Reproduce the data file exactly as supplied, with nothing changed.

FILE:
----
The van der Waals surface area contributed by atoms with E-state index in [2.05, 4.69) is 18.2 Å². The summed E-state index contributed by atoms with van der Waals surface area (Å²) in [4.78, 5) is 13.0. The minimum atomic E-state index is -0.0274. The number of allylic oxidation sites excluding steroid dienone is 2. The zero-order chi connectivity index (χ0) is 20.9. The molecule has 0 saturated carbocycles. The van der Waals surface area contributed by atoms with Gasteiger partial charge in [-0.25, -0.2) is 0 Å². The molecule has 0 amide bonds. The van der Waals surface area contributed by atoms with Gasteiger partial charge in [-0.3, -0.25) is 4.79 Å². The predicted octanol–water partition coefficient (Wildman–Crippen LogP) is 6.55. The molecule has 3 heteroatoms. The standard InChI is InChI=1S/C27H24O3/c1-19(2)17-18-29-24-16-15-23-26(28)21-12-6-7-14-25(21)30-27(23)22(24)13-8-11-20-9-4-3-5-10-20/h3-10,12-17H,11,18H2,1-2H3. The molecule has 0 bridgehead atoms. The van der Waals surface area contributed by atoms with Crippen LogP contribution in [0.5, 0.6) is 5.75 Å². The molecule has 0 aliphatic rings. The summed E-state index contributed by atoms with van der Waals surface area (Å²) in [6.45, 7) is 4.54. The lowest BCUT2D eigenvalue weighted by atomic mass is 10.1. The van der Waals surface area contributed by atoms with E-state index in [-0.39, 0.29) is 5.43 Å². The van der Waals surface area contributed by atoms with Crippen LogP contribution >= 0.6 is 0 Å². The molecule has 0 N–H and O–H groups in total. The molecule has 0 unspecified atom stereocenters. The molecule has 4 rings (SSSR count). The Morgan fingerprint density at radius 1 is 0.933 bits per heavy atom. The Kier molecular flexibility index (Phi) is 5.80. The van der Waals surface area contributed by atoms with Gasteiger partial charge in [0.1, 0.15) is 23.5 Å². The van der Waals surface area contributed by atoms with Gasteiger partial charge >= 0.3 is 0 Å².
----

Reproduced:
The van der Waals surface area contributed by atoms with E-state index in [2.05, 4.69) is 18.2 Å². The summed E-state index contributed by atoms with van der Waals surface area (Å²) in [4.78, 5) is 13.0. The minimum atomic E-state index is -0.0274. The number of allylic oxidation sites excluding steroid dienone is 2. The zero-order chi connectivity index (χ0) is 20.9. The molecule has 0 saturated carbocycles. The van der Waals surface area contributed by atoms with Gasteiger partial charge in [-0.25, -0.2) is 0 Å². The molecule has 0 amide bonds. The van der Waals surface area contributed by atoms with Gasteiger partial charge in [-0.3, -0.25) is 4.79 Å². The predicted octanol–water partition coefficient (Wildman–Crippen LogP) is 6.55. The molecule has 3 heteroatoms. The standard InChI is InChI=1S/C27H24O3/c1-19(2)17-18-29-24-16-15-23-26(28)21-12-6-7-14-25(21)30-27(23)22(24)13-8-11-20-9-4-3-5-10-20/h3-10,12-17H,11,18H2,1-2H3. The molecule has 0 bridgehead atoms. The van der Waals surface area contributed by atoms with Crippen LogP contribution in [0.5, 0.6) is 5.75 Å². The molecule has 0 aliphatic rings. The summed E-state index contributed by atoms with van der Waals surface area (Å²) in [6.45, 7) is 4.54. The lowest BCUT2D eigenvalue weighted by atomic mass is 10.1. The van der Waals surface area contributed by atoms with E-state index in [-0.39, 0.29) is 5.43 Å². The van der Waals surface area contributed by atoms with Crippen LogP contribution >= 0.6 is 0 Å². The molecule has 0 N–H and O–H groups in total. The molecule has 0 unspecified atom stereocenters. The molecule has 4 rings (SSSR count). The Morgan fingerprint density at radius 1 is 0.933 bits per heavy atom. The Kier molecular flexibility index (Phi) is 5.80. The van der Waals surface area contributed by atoms with Gasteiger partial charge in [0.1, 0.15) is 23.5 Å². The van der Waals surface area contributed by atoms with Gasteiger partial charge >= 0.3 is 0 Å².